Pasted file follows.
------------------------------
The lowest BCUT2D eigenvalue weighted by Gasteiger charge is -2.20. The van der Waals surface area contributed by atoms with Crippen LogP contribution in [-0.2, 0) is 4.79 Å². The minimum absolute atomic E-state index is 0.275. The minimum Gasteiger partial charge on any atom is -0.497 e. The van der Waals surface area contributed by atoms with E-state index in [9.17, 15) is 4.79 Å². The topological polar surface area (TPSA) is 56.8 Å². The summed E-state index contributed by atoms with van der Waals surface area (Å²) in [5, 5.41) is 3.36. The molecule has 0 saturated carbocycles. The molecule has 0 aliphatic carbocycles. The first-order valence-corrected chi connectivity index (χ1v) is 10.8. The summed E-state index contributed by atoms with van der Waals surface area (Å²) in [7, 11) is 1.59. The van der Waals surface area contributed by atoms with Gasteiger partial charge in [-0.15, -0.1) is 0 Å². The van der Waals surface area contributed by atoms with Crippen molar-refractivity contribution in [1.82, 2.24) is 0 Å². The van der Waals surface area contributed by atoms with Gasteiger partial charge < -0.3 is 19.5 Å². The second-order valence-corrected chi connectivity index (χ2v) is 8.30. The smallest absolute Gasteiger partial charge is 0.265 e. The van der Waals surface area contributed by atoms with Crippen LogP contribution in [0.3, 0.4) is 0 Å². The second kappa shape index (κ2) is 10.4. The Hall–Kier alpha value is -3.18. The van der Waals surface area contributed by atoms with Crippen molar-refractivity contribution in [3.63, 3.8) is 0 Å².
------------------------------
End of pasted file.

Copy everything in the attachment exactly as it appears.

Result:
The lowest BCUT2D eigenvalue weighted by Gasteiger charge is -2.20. The van der Waals surface area contributed by atoms with Crippen LogP contribution in [-0.2, 0) is 4.79 Å². The minimum absolute atomic E-state index is 0.275. The minimum Gasteiger partial charge on any atom is -0.497 e. The van der Waals surface area contributed by atoms with E-state index in [9.17, 15) is 4.79 Å². The topological polar surface area (TPSA) is 56.8 Å². The summed E-state index contributed by atoms with van der Waals surface area (Å²) in [5, 5.41) is 3.36. The molecule has 0 saturated carbocycles. The molecule has 0 aliphatic carbocycles. The first-order valence-corrected chi connectivity index (χ1v) is 10.8. The summed E-state index contributed by atoms with van der Waals surface area (Å²) in [7, 11) is 1.59. The van der Waals surface area contributed by atoms with Gasteiger partial charge in [-0.15, -0.1) is 0 Å². The van der Waals surface area contributed by atoms with Crippen molar-refractivity contribution in [1.82, 2.24) is 0 Å². The van der Waals surface area contributed by atoms with Gasteiger partial charge < -0.3 is 19.5 Å². The second-order valence-corrected chi connectivity index (χ2v) is 8.30. The smallest absolute Gasteiger partial charge is 0.265 e. The van der Waals surface area contributed by atoms with Crippen LogP contribution in [0.3, 0.4) is 0 Å². The second kappa shape index (κ2) is 10.4. The Hall–Kier alpha value is -3.18. The van der Waals surface area contributed by atoms with Crippen molar-refractivity contribution in [3.63, 3.8) is 0 Å².